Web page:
There go my eight minutes.

By 12:04 I’m at my desk. Late to my webinar. Although I’m so used to being late, I actually loathe being tardy.

Webinar finished. Then off to meet with more staff. I’ve got 32 minutes until my next appointment – with my older daughter. I have to figure out how to pick her up to take her 1 block away to dance class without the younger one seeing me. I need the younger one to stay there because I have to get back to work.

Mission accomplished!

Off to dance. Juggling tights and leotards and hopefully I remembered a healthy snack. Then back to work after dance-drop-off for a 4 pm conversation with a new member of our community. Mazal tov; welcome aboard!

Eventually, at school pick-up, I spend another 20 minutes (not really, but it feels like it) getting coats back on my kids to walk across the street from school to home. My work day is kinda “over,” but I haven’t really left my job.

After our normal routine of taking off our shoes and washing our hands, we proceed to the kitchen table to set-up for dinner. “Mommy, I think the table is still dirty from breakfast.” I looked across the table. Yes, baby doll; you are right, indeed. I didn’t clean-up from breakfast. Once soggy Special-K flakes had now become one with the kitchen table. I used my thumb nail to pick away at the gross-ness.  Ouch. I cut myself. Really? Who cuts herself on a Special-K flake?

Dinner, teeth-brushing, story-time. More wrestling to get dressed, this time in pajamas. And I need to put cocoa butter on one because she was burned in June from MY boiling hot cup of tea that I was drinking. In June. I’m always off on my seasons, as you can see. The wrestling feels like 40 minutes. It must have been 7. Still…seven! She knows she’s tantalizing me so she begins to laugh, that magical smile of her eyes and her delicious cheeks. And I begin to laugh. And I realize how genuine both of our belly laughs are. We can’t stop laughing…together. Pure joy.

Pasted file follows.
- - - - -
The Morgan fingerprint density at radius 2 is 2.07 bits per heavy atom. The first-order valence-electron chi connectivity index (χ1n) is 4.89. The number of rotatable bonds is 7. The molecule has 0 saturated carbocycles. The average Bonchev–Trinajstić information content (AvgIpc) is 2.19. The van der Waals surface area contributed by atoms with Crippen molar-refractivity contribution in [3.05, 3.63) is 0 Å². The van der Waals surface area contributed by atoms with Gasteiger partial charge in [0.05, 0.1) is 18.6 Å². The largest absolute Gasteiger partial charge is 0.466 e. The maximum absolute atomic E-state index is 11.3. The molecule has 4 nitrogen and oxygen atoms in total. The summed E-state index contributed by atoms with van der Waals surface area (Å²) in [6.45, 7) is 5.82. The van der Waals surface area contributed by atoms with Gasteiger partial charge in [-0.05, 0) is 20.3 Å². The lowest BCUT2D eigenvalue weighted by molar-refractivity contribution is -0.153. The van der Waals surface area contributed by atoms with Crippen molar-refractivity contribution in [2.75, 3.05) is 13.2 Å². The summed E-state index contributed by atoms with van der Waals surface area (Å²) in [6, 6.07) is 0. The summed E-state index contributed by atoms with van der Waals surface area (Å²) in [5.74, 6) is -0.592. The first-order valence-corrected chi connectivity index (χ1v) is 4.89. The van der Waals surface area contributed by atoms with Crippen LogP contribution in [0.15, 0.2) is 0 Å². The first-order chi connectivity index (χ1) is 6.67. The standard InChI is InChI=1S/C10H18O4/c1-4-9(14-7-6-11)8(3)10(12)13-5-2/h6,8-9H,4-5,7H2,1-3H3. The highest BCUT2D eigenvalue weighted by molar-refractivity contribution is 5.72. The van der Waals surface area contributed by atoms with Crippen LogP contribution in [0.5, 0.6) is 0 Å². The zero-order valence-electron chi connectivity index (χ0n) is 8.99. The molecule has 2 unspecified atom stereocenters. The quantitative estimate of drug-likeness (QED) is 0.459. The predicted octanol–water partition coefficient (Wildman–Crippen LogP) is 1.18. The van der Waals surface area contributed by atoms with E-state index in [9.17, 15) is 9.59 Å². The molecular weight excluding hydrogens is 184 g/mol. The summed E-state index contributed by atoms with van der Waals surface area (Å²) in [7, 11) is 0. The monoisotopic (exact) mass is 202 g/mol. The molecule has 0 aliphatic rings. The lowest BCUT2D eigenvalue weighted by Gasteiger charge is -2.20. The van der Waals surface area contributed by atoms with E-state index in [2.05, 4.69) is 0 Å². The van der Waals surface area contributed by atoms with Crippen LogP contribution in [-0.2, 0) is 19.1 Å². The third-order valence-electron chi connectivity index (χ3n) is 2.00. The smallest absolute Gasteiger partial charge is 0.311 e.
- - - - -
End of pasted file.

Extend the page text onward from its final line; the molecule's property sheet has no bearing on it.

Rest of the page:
As I’m close to putting the one in bed, I peak at my digital clock from the other room. 7:54 pm. I’ve got 6 minutes until my next meeting; I’m calling into this one.

Eventually, eventually, kids are in bed. I’m late (clearly) to my phone meeting. But I do this and suggest that- and in between one comment and another on my phone meeting, I’m able to wipe up the smeared blackberry from my floor. I hang up the phone, answer some more emails and realize…

It’s 10:00 pm and I feel like I just started my day.

I feel like I can finally sit down and…I don’t know. Do whatever I want. If only I wasn’t so tired. I will inevitably fill the next three hours: with laundry, as I change into my yoga pants, but fail to do yoga or run on the treadmill. What’s for dinner tomorrow? What did I forget to do today? I’m sure there’s something.

But as I sit for the first moment of quiet in this hectic day, I feel the biggest sense of peace and calmness. I’m not just starting my day. It’s not about “my” day – what I can get done when the kids are finally asleep.

It’s 10:00 pm and I say to myself, “I just had the best day of my life.” Through the flying toothpaste and the Special-K flake injury, I say to myself with great happiness…

“I would want no other life than this one.”



Kaddish for a man I never knew

It was a Monday. I woke up early to get dressed, turn on the electric yahrzeit light and grab my tefillin so that I could go to shul to pray and say Kaddish, a memorial prayer, for…a man I never knew.

That man was my grandfather.

Each year I do this on the Hebrew anniversary of my grandfather’s passing. After my father died, I felt an obligation to recite this special prayer on behalf of my father, who would recite it for his father. But I never knew my father’s father. He died when my dad was 16. My dad would say: “you weren’t even thought of yet!”

I grew up in a very small Jewish community (we were the only practicing Jewish family). When it was time for my father to say Kaddish, he called up fellow community members and asked them to join him for a short service so that he could say this memorial prayer for his father. (We need 10 people for a minyan, a prayer “quorum”). Afterwards, my dad invited everyone to the local diner for breakfast. He enjoyed over-easy eggs, home fries, and dry rye toast with butter on the side. He liked his tea hot, full to the top, and with lemon.

There I was rushing to synagogue on Monday as if by rote and obligation, strapping my younger daughter into her car seat so she could join me. Why was I even going?

During the Torah service, the rabbi asked me if I wanted to chant the memorial prayer for my grandfather. I responded: “I’d love for you to say it.” I’m always saying it for other people, so it’s nice to be on the receiving end.

As I vocalized my grandfather’s name in Hebrew, I realized that it is the same as my brother’s Hebrew name, which felt uncomfortable. But that’s what happens when grandparents die before their grand-babies are born.

And then someone said it, first in English and then in Hebrew:

“May you be comforted only by good memories.”

“Good memories?” I thought.  “I don’t even have any memories.”

The only memory I have of my grandfather was of him standing in an old picture from the 1950’s or ’60s, one that was blurry at best. I clung onto that image, one which I probably saw only a handful of times and decades ago.